DETROIT DIESEL 53
On 3 cylinder in-line crankshafts, the maximum runout on the intermediate journals must not exceed .002 "total indicator
Measure all of the main and connecting rod bearing journals (Fig. 7). Measure the journals at several places on the
circumference so that taper, out-of-round and bearing clearances can be determined. If the crankshaft is worn so that the
maximum connecting rod journal-to-bearing shell clearance (with new shells) exceeds .0045 " (In-line engine) or the main
bearing journal-to-bearing shell clearance (with new shells) exceeds .0040" (In-line type engines), the crankshaft must be
reground. Measurements of the crankshaft should be accurate to the nearest .0002". Also, if the journal taper or out-of-
round is greater than .003 " the crankshaft must be reground.
Also measure the crankshaft thrust surfaces (Fig. 10).
Fig. 6 - Crankshaft Fatigue Cracks
Inspection for Cracks
Carefully check the crankshaft for cracks which start at an oil hole and follow the journal surface at an angle of 45° to the
axis. Any crankshaft with such cracks must be rejected. Several methods of determining the presence of minute cracks
not visible to the eye are outlined below.
Magnetic Particle Method: The part is magnetized and then covered with a fine magnetic powder or solution. Flaws,
such as cracks, form a small local magnet which causes the magnetic particles in the powder or solution to gather there,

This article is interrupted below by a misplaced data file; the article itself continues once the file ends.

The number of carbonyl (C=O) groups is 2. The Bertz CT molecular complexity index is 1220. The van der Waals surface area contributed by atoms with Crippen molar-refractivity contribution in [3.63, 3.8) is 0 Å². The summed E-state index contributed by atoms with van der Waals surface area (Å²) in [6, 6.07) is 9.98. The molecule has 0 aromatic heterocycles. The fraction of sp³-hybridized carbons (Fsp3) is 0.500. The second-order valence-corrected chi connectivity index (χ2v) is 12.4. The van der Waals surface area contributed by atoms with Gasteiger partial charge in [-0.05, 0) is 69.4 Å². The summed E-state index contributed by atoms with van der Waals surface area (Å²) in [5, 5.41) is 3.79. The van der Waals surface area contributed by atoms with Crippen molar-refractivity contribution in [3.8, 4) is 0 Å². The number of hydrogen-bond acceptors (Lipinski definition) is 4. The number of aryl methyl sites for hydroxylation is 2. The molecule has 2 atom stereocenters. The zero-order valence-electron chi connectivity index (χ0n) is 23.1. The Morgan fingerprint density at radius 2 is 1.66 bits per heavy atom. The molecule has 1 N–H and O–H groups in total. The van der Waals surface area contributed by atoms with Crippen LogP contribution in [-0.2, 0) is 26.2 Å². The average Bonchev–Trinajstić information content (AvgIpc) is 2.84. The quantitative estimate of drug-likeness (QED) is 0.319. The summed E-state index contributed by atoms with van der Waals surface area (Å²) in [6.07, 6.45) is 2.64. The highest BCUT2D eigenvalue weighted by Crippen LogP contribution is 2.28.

effectively marking the crack. The crankshaft must be de-magnetized after the test.
Fluorescent Magnetic Particle Method: This method is similar to the magnetic particle method, but is more sensitive
since it employs magnetic particles which are fluorescent and glow under "black light". Very fine cracks that may be
missed under the first method, especially on discolored or dark surfaces, will be disclosed under the "black light".
Fluorescent Penetrant Method: This is a method which may be used on non-magnetic materials such as stainless
steel, aluminum and plastics. A highly fluorescent liquid penetrant is applied to the part. Then the excess penetrant is
wiped off and the part is dried. A developing powder is then applied which helps to draw the penetrant out of the flaws by
capillary action. Inspection is carried out under "black light".
A majority of indications revealed by the above inspection methods are normal and harmless and only in a small
percentage of cases is reliability of the part impaired when indications are found. Since inspection reveals the harmless
indications with the same intensity as the harmful ones, detection of the indications is but a first step in the procedure.
Interpretation of the indications is the most important step.
All Detroit Diesel crankshafts are magnetic particle inspected after manufacture to ensure against any shafts with harmful
indications getting into the original equipment or factory parts stock.
Crankshaft failures are rare and when one cracks or breaks completely, it is very important to make a thorough
inspection for contributory factors. Unless abnormal conditions are discovered and corrected, there will be a repetition of
There are two types of loads imposed on a crankshaft in service -- a bending force and a twisting force. The design of the
shaft is such that these forces produce practically no stress over most of the surface. Certain